Obama's choice to lead U.S. schools says states must play a bigger part
WASHINGTON, D.C. — President Barack Obama nominated John B. King Jr. to be the new secretary of education. The secretary's job is to lead the federal government's Education Department and work with President Obama. Before he can take the job, King needs the Senate's approval. Last week, King spoke to some senators. He said that the decision-making on elementary and secondary education is "rightly shifting" to the states and away from the federal government.
King is poised to oversee the Education Department as it is losing some of its authority. A new education law was passed by Congress and signed by Obama in December. It rewrites the widely criticized No Child Left Behind Act, which was an education law passed in 2002. No Child Left Behind gave the federal government a lot of power about education. The new law substantially limits some of the federal government's voice in education. It does not allow the Education Department to tell states and local school districts how to check on the performance of schools and teachers. Instead, states and districts must come up with their own goals for schools and design their own measures of achievement and progress. Then, they must decide how to turn around struggling schools.
Before Obama selected him, King was a teacher, a principal, and the head of education in New York. "I know from personal experience that the best ideas come from classrooms, not conference rooms," King said.
Senators Ask Him Many Questions
Last week, the senators at a hearing asked him many questions. King promised that his department will follow the new law and its limits on federal intervention.
King began his career in education teaching high school social studies. He joined the department in January 2015, and oversaw federal education programs for preschool through 12th grade. Late last year, Education Secretary Arne Duncan stepped down. King is currently serving as acting secretary, but Obama wants him to take the job officially.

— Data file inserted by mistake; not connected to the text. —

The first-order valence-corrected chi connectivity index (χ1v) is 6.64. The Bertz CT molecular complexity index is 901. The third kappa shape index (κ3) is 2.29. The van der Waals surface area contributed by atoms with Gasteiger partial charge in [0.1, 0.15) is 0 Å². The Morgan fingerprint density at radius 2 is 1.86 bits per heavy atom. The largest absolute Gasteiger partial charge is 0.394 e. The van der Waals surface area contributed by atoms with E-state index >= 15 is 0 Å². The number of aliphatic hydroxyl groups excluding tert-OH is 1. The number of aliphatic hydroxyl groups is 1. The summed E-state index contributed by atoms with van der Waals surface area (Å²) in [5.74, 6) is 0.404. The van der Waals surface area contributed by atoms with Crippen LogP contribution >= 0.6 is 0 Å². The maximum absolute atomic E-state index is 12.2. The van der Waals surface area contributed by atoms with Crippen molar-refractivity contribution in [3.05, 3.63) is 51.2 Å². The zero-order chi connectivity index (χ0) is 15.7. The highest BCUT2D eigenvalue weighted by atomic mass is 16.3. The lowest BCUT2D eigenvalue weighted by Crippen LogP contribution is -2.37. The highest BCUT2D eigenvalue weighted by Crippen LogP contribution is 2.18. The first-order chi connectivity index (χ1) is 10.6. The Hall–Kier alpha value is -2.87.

The current Senate rarely supports Obama, but it looks like they might approve of King.
Lamar Alexander is a senator from Tennessee and a committee chairman, and he served as education secretary under former President George H.W. Bush. Alexander does not usually agree with Obama, but he pressed for a new secretary after the new education law was signed. He said he didn't think it was appropriate to go a whole year without a secretary firmly in place.
Education Chief Must Manage New Law
Alexander said that it is important to have an education secretary who is confirmed and respected by Congress. He said this is especially important with a new law "that may govern elementary and secondary education for some time."
After the hearing, Alexander said he thought King was "well received" by the Senate committee. "I think his prospects are excellent," he said.
In addition to the new law, senators also quizzed King on other school-related issues like student loans, among others.
On loans, some have complained the government didn't move swiftly enough to take action against for-profit schools. Corinthian Colleges, which filed for bankruptcy protection last year, closed their schools. This left thousands of students with big student debts and frustrated their efforts to earn degrees. The Education Department said earlier this month it will create a new student aid enforcement unit to respond to problems more quickly.
"There's a lot of work to do to protect our students and borrowers, and we intend to do that," King said.
He Worked To Improve New York Schools
Before coming to Washington, King served as commissioner of education for the state of New York. He pushed a strong improvement agenda for the state's public schools. King was criticized for linking student test scores to teacher evaluations. Some complained that he rushed the Common Core academic standards for grades K-12. The state's largest teachers' union was not happy. Upon his departure, it said that it had "disagreed sharply and publicly with the commissioner on many issues."
King told the senators that his New York City public school teachers "literally saved my life." He told the story of his mother's death when he was 8 years old and his father's passing four years later. Both were educators.
He cited two of his New York teachers — "Mr. Osterweil" and "Miss D" — for his success. "If not for them ... I certainly wouldn't be sitting before you today," King said.